Kulli interrupted to ask leave of the priest. “We have many other things to see,” Kulli said. Ignoring numerous signals from Kulli that we should be going, I got up only when the priest had finished his story. Kulli continued to communicate by signs as we left the temple precincts, a fact that did not escape Chandrika’s notice. Chandrika had imagined he would be needed to beat Kulli to a pulp, but he discerned something gentle in Kulli’s communication with me. He was mystified.

I chose this moment to send Chandrika to buy perfumed massage oil from the perfume maker. He was in a fix. Mother-in-law had told him not to let me out of sight. “The friend may turn out to be an enemy.” But Kulli didn’t fit the description of an enemy. Chandrika said weakly, “I would have enjoyed seeing more of the fort.”

“Will the fort be closed from now on? You can see it tomorrow if you wish. Do as your master says. Go and buy the perfumed oil. The shop is just ahead,” Kulli added.

Chandrika looked to me for guidance.

I said in an excited voice, “Wait for us by this lane or on the main road. We should be back within the hour.”

Chandrika turned to leave. Kulli puffed his chest out in victory. I enjoyed watching him. We lacked such charming mannerisms in Bengal.

The fort began to be visible as we descended a slope. There were two mounds adjacent to one another. The building stood on top of the mounds. It appeared that the entire area of the fort had been walled in brick. Some of the bricks were large. Others were thin like our Lucknow bricks but more durable.

We came to a wonderful gate built of these slender bricks. The path to the gate rose up like the ascent to a drinking pool for farm animals. It was also paved with fine bricks. We walked through the gate into the fort. A kind of intoxication comes over one in ancient places.

Kulli pointed to the mound across from us. “Those are the queen’s quarters,” he said. “We can make them out even though the building has settled. The gallery can be seen lower down. There is a cellar, too, with hidden treasure, people say.”

We went forward. The ruins of a mosque lay before us. “The mosque was built after the Shah had conquered the town. It seems new in comparison to the other buildings. Up ahead is where soldiers were quartered; all that remains is these graves. A succession of gates led from here to the summerhouse. There were sentry stations and soldiers on duty. Notice how the land climbs and how high it gets by the summerhouse,” Kulli said.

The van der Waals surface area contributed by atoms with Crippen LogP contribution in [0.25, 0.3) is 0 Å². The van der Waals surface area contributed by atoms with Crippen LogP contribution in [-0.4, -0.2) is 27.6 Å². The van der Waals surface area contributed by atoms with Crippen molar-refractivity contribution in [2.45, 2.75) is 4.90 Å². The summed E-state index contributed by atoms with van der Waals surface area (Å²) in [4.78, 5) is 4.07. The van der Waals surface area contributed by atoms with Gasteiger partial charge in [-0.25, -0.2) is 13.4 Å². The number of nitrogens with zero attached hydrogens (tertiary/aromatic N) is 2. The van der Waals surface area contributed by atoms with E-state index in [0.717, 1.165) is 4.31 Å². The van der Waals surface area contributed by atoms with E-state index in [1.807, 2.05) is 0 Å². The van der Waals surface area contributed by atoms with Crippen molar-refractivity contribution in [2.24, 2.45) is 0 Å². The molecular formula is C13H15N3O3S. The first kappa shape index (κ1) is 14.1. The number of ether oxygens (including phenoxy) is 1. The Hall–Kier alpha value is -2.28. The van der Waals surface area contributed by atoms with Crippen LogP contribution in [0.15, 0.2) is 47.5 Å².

He pointed out a well that had gone dry. Bordering it was the fort’s sewage ditch where Hindu statues had been tossed when Muslims conquered the fort. A heap of statues could still be seen in there. “There was said to be a tunnel leading from the ditch to the outside.”

We continued towards the summerhouse. “This used to be a beautiful structure,” Kulli said. “The British repaired it and turned it into a court building.”

I stood on a hilltop. The Ganga flowed below. Some stones among the ruins indicated a flight of steps that must have led from the summerhouse down to the water. The Ganga was wide here. The banks on either side of the river were broad. The view was unimpeded. It brought refreshment to the heart. Kulli smiled on seeing me happy and seated himself by the stones leading up to the summerhouse. I was tired; I sat beside him.

“Friend,” he said, “how fresh the air smells.”

I liked being called friend. I much prefer friendship to the relationship of guru and disciple.

Excerpted with permission from A Life Misspent, Suryakant Tripathi Nirala, translated from the Hindi by Satti Khanna, HarperCollins India.

Suryakant Tripathi Nirala (1896–1961) is associated with the Chhayavaad movement in Hindi poetry in the first half of the twentieth-century. He was a prolific poet and essayist, who altered the landscape of Hindi letters by the range and intensity of his art. Some of his most important works are Parimal, Anaamika, Gitika, Tulsidas, Sandhya Kakali, Chaturi Chamar and Ravindra Kavita Kaanan.

Satti Khanna is Associate Professor at Duke University, USA, where he teaches Indian Cinema and Modern Hindi Literature. He interprets the lives and works of contemporary Indian writers to an international audience through a series of documentary films and translations. He has translated Vinod Kumar Shukla’s novels Naukar ki Kameez (The Servant’s Shirt, Penguin, 1999) and Khilega to Dekhenge (Once It Flowers, HarperCollins, 2014), and Mohan Rakesh’s travelogue Aakhiri Chattan Tak (To the Farthest Rock, HarperCollins, 2015). He has also translated Shukla’s novella for young adults, Hari Ghas ki Chhappar Vaali Jhopdi Aur Bauna Pahadd, to be published by HarperCollins in 2016.

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This article was produced on behalf of Abbott by the marketing team and not by the editorial staff.